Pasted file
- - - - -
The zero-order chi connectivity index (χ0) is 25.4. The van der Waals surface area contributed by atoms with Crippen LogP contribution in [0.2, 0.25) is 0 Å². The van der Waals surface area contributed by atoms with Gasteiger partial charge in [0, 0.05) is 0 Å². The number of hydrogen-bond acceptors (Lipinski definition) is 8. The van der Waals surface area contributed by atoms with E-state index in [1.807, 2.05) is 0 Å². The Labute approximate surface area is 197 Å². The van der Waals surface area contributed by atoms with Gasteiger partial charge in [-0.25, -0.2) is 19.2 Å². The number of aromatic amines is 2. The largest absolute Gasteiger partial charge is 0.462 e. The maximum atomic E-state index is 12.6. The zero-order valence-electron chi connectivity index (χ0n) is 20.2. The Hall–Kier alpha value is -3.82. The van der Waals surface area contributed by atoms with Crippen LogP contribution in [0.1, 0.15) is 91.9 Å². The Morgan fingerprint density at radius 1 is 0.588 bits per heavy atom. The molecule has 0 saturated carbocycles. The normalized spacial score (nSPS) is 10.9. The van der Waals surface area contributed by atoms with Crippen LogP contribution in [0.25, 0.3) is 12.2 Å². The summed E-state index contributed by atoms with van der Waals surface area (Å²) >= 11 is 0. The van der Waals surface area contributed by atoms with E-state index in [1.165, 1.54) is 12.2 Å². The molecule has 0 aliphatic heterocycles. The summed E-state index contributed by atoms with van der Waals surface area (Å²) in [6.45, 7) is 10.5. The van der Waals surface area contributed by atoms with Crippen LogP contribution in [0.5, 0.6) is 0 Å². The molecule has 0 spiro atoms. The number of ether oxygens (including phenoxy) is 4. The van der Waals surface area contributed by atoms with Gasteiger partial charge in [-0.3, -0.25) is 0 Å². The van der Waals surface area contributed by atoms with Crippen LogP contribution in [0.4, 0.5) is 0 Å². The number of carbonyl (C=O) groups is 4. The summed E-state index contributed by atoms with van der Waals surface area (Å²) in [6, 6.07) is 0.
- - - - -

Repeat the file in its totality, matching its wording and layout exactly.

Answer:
The zero-order chi connectivity index (χ0) is 25.4. The van der Waals surface area contributed by atoms with Crippen LogP contribution in [0.2, 0.25) is 0 Å². The van der Waals surface area contributed by atoms with Gasteiger partial charge in [0, 0.05) is 0 Å². The number of hydrogen-bond acceptors (Lipinski definition) is 8. The van der Waals surface area contributed by atoms with E-state index in [1.807, 2.05) is 0 Å². The Labute approximate surface area is 197 Å². The van der Waals surface area contributed by atoms with Gasteiger partial charge in [-0.25, -0.2) is 19.2 Å². The number of aromatic amines is 2. The largest absolute Gasteiger partial charge is 0.462 e. The maximum atomic E-state index is 12.6. The zero-order valence-electron chi connectivity index (χ0n) is 20.2. The Hall–Kier alpha value is -3.82. The van der Waals surface area contributed by atoms with Crippen LogP contribution in [0.1, 0.15) is 91.9 Å². The Morgan fingerprint density at radius 1 is 0.588 bits per heavy atom. The molecule has 0 saturated carbocycles. The normalized spacial score (nSPS) is 10.9. The van der Waals surface area contributed by atoms with Crippen LogP contribution in [0.25, 0.3) is 12.2 Å². The summed E-state index contributed by atoms with van der Waals surface area (Å²) >= 11 is 0. The van der Waals surface area contributed by atoms with E-state index in [1.165, 1.54) is 12.2 Å². The molecule has 0 aliphatic heterocycles. The summed E-state index contributed by atoms with van der Waals surface area (Å²) in [6.45, 7) is 10.5. The van der Waals surface area contributed by atoms with Crippen LogP contribution in [0.5, 0.6) is 0 Å². The molecule has 0 spiro atoms. The number of ether oxygens (including phenoxy) is 4. The van der Waals surface area contributed by atoms with Gasteiger partial charge in [-0.3, -0.25) is 0 Å². The van der Waals surface area contributed by atoms with Crippen LogP contribution in [0.4, 0.5) is 0 Å². The number of carbonyl (C=O) groups is 4. The summed E-state index contributed by atoms with van der Waals surface area (Å²) in [6, 6.07) is 0.